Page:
Mexico was great. Though this time it was not about the gorgeous beaches of Cancun, or a mid stop for Havana. In fact, street drivers kept on offering “I’ll take you to Cancun, to Chichen, to Coba” and looked puzzled when we declined time and again. We had other exciting plans! This time our goal was to meet, interview, record, and teach a class to Yucatec and Spanish speakers!
Thanks to Florian’s knowledge and advice, I taught a class in psycholinguistics in Spanish at the Universidad de Oriente using the space and time of Teresa Miyar’s class (Thanks Tere!). The slides I used are here. The class was a great experience as part of giving back to the community while we were there. Equally enriching was interacting and recording Yucatec and Spanish speakers. All the people we talked to were super cooperative, helping us in any way possible they could think of, and even feeding us *delicious* high level yucatecan cuisine prepared by the cooking school conveniently located few doors down our recording lab.
At our peak, we were running as much as 10 subjects on 8 computers at once. This was quite intense, even with prerecorded spoken instructions in Spanish with Yucatec examples. People reported to have enjoyed the experiments, and were happy to participate for the multiple experiments. Speakers had different levels of bilingualism. In fact, I expect to find some code switching between Yucatec and Spanish, since many of them reported to not knowing how to name certain things in the stimuli, and the Spanish word instead. Transcription and annotation is currently underway, so we will know more about this later.
We run the Fruitcarts experiment in Spanish language. This involved a naive speaker and a confederate. The speaker would instruct how to move, rotate, and paint objects on the screen according to an end-state world map given the speaker can look at for reference. In the English data we saw a striking difference between a strategy that would select an object first, and then apply an action to it (we termed this bi-clausal strategy), versus simply applying the action to the object and thereby selecting it (we term this mono-clausal strategy). We attributed this difference to the amount of information needed to be placed in one single clause. If an object is harder to describe due to it’s contrasting context, speakers tended to plan for a bi-clausal production; while simpler descriptions were usually planned in a mono-clausal plan (Gomez Gallo, Jaeger and Smyth 2008).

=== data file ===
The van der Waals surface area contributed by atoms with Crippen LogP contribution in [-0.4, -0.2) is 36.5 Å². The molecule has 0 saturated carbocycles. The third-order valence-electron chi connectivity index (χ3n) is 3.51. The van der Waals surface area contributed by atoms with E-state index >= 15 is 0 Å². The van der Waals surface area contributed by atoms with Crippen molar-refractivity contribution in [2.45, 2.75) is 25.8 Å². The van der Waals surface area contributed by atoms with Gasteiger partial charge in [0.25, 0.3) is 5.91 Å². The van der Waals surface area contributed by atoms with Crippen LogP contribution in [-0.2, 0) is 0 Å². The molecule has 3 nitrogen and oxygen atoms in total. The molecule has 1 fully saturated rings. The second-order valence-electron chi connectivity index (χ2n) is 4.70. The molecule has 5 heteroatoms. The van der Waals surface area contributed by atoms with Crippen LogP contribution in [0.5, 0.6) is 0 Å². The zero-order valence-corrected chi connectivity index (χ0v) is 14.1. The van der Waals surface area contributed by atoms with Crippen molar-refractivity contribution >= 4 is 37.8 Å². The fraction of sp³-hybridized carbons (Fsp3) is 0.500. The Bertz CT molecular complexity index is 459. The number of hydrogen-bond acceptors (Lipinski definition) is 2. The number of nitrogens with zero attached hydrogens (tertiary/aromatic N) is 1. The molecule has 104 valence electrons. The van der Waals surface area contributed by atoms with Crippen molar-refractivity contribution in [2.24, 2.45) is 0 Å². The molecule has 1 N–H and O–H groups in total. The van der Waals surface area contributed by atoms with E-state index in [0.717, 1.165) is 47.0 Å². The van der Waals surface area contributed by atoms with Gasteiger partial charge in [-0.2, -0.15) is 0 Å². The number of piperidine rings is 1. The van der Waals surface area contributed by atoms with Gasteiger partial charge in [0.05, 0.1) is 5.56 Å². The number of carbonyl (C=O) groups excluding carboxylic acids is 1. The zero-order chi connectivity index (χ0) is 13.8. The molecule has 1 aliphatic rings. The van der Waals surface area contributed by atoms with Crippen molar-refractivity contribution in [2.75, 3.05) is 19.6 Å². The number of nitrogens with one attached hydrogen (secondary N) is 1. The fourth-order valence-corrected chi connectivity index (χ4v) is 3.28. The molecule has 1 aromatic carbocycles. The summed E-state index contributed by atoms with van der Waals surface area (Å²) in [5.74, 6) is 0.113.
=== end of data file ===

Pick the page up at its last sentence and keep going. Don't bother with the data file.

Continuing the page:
During a preliminary glance at the Spanish data for the Fruitcarts experiment, a number of interesting issues came up. In particular, speaker’s consistent use of monoclausal plan, heavy use of relative clauses, and a Gricean approach to the description of object attributes. I’ll explain.
Spanish speakers were consistently using mono-clausal plans regardless of the complexity of the object description. This took us by surprise since, indeed, a bi-clausal plan is perfectly available in Spanish. Instead, a typical sentences was “mueva el triangulo que es pequeno que tiene una estrella en la esquina hacia el distrito federal” (move the triangle that is small that has a star on the corner to the federal district). Spanish speakers made heavy use of relative clauses to describe the object attributes necessary to identify the object under consideration.
Even though English speakers could also use postnominal attributes within relative clauses, in this case, they would prefer a bi-clausal plan in which attributes are produced in a single separate clause preceding the move action. A possible hypothesis which we need to test once things are fully transcribed and annotated is that prenominal adjetives in English may be a driving factor in the bi-clausal choice. In Spanish, most adjetives are postnominal (only few can be prenominal, and those would be a marked construction changing the meaning of the referential expression, for example: mi viejo amigo versus mi amigo viejo). This structural difference may allow Spanish speakers to chose the move verb early, elicit the object type to be moved (‘triangulo’) without worry to early about the particular complexity of the object under consideration.
In English, even when postnominal relative clauses are possible, they may carry a penalty over prenominal adjetives (for example: the small triangle versus the triangle that is small). Such penalty may not be as strong or existent in Spanish.
There was evidence that speakers relied on comprehenders’ interpreting their state of knowledge within context. In the Fruitcarts maps, there are certain triangles with no decoration on them. Some speakers would say “move the triangle to the federal district” which by the minimal use of description, that is no diamond on the corner (no relative clauses or posthead adjetives), speaker intention was to move the plain triangle with nothing on it.
More as things are annotated!